Pharmacy Services

Canagliflozin Products (Invokana and Invokamet) Potentially Associated With Increased Risk of Lower Limb Amputations

May 18, 2016

An interim analysis of the ongoing Canagliflozin Cardiovascular Assessment Study (CANVAS) revealed an association between canagliflozin and an increased risk of lower limb amputation. This trial compares 2 different dosages of canagliflozin against placebo and the average patient follow-up is 4.5 years. The annualized rate of lower limb amputation was 7/1,000 patients treated with canagliflozin 100 mg daily and 5/1,000 patients treated with canagliflozin 300 mg daily compared with 3/1,000 patients treated with placebo. Amputations were most commonly of toes. This association has not been seen in a similar trial, CANVAS-R, but patient follow-up time is a much shorter 9 months. FDA has not determined whether canagliflozin increases the risk of lower limb amputations and is still investigating this safety issue.

Canagliflozin is a sodium-glucose cotransporter 2 (SGLT2) inhibitor used to treat adults with type 2 diabetes. It is available as a single agent (Invokana) and in combination with metformin (Invokamet). Health care professionals should follow the current prescribing information for canagliflozin and monitor patients for new sores, ulcers, or infections on their lower limbs. Patients should not stop taking canagliflozin without discussing the decision with their health care professional because uncontrolled blood sugar levels can cause serious health problems. Advise patients to contact their health care professional if they experience new pain or tenderness in their lower limbs or notice sores or ulcers on their legs or feet.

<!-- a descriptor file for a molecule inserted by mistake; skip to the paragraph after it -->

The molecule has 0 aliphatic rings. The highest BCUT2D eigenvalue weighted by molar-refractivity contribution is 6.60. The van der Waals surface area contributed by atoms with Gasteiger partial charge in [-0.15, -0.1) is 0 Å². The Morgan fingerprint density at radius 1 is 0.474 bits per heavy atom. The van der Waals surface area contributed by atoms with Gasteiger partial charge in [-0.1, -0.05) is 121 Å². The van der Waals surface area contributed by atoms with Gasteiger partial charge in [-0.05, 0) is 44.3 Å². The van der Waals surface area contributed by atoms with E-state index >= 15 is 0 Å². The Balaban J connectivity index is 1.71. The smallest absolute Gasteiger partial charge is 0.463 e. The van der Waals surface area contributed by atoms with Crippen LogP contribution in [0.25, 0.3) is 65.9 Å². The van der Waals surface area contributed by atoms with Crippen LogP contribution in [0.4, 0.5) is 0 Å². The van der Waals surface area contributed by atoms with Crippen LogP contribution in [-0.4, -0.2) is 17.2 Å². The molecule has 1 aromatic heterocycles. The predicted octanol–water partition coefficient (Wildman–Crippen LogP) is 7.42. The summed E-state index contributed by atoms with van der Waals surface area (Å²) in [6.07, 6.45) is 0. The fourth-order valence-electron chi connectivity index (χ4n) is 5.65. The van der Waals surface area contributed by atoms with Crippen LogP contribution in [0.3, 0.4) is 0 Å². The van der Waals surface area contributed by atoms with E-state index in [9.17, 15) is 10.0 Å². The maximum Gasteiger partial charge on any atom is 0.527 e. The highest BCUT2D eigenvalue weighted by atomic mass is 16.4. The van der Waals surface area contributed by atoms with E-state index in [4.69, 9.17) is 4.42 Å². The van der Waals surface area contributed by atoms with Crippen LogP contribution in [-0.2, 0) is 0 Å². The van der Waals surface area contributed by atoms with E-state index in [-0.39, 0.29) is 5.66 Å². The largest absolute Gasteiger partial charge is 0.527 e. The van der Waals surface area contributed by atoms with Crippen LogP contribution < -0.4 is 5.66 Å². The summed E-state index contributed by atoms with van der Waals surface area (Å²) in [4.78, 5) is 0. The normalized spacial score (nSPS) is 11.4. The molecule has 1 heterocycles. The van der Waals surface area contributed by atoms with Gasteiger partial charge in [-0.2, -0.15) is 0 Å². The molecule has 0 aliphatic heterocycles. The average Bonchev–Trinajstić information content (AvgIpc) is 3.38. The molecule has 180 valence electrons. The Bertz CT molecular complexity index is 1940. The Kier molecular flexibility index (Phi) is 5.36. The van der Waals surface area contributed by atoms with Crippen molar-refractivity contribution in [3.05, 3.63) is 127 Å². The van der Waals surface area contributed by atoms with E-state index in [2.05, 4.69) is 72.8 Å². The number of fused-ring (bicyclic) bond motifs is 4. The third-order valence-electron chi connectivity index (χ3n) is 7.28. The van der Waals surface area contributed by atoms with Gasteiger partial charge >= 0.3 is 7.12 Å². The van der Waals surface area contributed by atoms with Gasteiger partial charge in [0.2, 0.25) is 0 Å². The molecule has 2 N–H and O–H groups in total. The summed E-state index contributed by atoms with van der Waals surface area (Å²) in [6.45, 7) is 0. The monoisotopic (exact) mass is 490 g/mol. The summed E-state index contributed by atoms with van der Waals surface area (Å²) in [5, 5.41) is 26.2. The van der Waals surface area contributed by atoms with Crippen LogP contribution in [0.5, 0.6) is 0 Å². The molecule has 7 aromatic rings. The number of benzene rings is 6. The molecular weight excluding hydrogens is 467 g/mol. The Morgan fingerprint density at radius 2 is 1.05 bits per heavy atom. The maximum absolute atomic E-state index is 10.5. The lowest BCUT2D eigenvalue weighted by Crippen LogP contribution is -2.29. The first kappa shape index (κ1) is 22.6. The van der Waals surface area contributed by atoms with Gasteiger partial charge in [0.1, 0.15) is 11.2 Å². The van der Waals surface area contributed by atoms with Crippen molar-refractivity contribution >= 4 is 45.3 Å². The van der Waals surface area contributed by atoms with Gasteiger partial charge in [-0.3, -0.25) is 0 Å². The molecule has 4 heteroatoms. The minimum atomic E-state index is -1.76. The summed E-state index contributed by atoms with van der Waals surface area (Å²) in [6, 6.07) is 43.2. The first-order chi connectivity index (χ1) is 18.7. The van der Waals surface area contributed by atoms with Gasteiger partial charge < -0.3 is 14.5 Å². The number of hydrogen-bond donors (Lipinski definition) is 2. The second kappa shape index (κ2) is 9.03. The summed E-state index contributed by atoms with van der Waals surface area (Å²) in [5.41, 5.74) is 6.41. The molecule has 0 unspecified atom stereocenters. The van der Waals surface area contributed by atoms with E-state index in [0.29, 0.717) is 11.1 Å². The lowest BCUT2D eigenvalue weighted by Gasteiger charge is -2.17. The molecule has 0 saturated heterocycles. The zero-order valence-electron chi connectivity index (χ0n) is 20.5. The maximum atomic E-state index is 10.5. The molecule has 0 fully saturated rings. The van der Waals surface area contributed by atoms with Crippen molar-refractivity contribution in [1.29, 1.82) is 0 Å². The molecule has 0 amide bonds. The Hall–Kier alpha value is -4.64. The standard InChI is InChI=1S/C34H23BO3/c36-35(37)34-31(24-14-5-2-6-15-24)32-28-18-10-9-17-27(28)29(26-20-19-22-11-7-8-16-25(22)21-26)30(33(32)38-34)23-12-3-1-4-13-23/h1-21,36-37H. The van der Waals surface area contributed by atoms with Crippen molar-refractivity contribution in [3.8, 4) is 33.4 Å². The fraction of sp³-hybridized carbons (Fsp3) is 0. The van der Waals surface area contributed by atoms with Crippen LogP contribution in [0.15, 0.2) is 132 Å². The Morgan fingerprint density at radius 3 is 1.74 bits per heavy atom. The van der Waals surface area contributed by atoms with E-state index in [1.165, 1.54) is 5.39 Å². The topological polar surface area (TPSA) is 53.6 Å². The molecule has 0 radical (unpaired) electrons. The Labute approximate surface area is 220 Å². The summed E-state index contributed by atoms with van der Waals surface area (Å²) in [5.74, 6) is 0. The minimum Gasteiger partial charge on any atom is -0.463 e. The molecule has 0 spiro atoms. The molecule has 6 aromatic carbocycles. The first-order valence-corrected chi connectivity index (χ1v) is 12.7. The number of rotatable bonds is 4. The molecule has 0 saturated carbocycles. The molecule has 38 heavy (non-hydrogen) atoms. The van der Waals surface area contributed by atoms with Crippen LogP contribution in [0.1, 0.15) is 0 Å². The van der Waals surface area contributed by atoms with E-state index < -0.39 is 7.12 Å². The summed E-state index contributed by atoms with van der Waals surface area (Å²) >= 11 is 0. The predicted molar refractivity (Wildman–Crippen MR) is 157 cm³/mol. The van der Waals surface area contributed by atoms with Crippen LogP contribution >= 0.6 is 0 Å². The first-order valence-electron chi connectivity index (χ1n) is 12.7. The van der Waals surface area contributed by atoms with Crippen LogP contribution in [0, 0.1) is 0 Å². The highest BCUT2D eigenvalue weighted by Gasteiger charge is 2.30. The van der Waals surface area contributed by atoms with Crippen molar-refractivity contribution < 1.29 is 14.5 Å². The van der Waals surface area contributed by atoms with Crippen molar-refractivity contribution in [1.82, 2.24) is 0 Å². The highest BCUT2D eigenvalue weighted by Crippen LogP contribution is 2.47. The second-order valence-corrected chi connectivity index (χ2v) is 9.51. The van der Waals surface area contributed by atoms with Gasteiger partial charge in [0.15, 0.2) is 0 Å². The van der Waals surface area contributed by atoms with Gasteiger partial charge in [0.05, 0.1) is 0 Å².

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Updated
May 18, 2016; University of Utah, Drug Information Service. Copyright 2016, Drug Information Service, University of Utah, Salt Lake City, UT.